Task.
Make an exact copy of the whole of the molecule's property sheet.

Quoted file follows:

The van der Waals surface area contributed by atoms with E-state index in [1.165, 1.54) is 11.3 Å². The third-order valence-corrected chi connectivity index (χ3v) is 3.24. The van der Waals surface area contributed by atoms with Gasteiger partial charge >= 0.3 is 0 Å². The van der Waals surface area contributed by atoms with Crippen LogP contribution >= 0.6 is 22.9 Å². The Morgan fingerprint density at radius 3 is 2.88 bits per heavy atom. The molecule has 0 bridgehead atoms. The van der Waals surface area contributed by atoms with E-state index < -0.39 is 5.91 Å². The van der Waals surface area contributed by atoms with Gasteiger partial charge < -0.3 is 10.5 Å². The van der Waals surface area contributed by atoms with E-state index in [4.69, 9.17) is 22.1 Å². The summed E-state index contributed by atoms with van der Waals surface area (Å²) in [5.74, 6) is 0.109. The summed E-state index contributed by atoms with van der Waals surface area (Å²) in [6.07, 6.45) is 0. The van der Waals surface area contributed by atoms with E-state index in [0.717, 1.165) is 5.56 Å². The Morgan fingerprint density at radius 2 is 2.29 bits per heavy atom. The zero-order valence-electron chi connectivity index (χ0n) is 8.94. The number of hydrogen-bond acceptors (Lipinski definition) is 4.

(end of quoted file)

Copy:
The van der Waals surface area contributed by atoms with E-state index in [1.165, 1.54) is 11.3 Å². The third-order valence-corrected chi connectivity index (χ3v) is 3.24. The van der Waals surface area contributed by atoms with Gasteiger partial charge >= 0.3 is 0 Å². The van der Waals surface area contributed by atoms with Crippen LogP contribution >= 0.6 is 22.9 Å². The Morgan fingerprint density at radius 3 is 2.88 bits per heavy atom. The molecule has 0 bridgehead atoms. The van der Waals surface area contributed by atoms with E-state index < -0.39 is 5.91 Å². The van der Waals surface area contributed by atoms with Gasteiger partial charge < -0.3 is 10.5 Å². The van der Waals surface area contributed by atoms with E-state index in [4.69, 9.17) is 22.1 Å². The summed E-state index contributed by atoms with van der Waals surface area (Å²) in [5.74, 6) is 0.109. The summed E-state index contributed by atoms with van der Waals surface area (Å²) in [6.07, 6.45) is 0. The van der Waals surface area contributed by atoms with E-state index in [0.717, 1.165) is 5.56 Å². The Morgan fingerprint density at radius 2 is 2.29 bits per heavy atom. The zero-order valence-electron chi connectivity index (χ0n) is 8.94. The number of hydrogen-bond acceptors (Lipinski definition) is 4.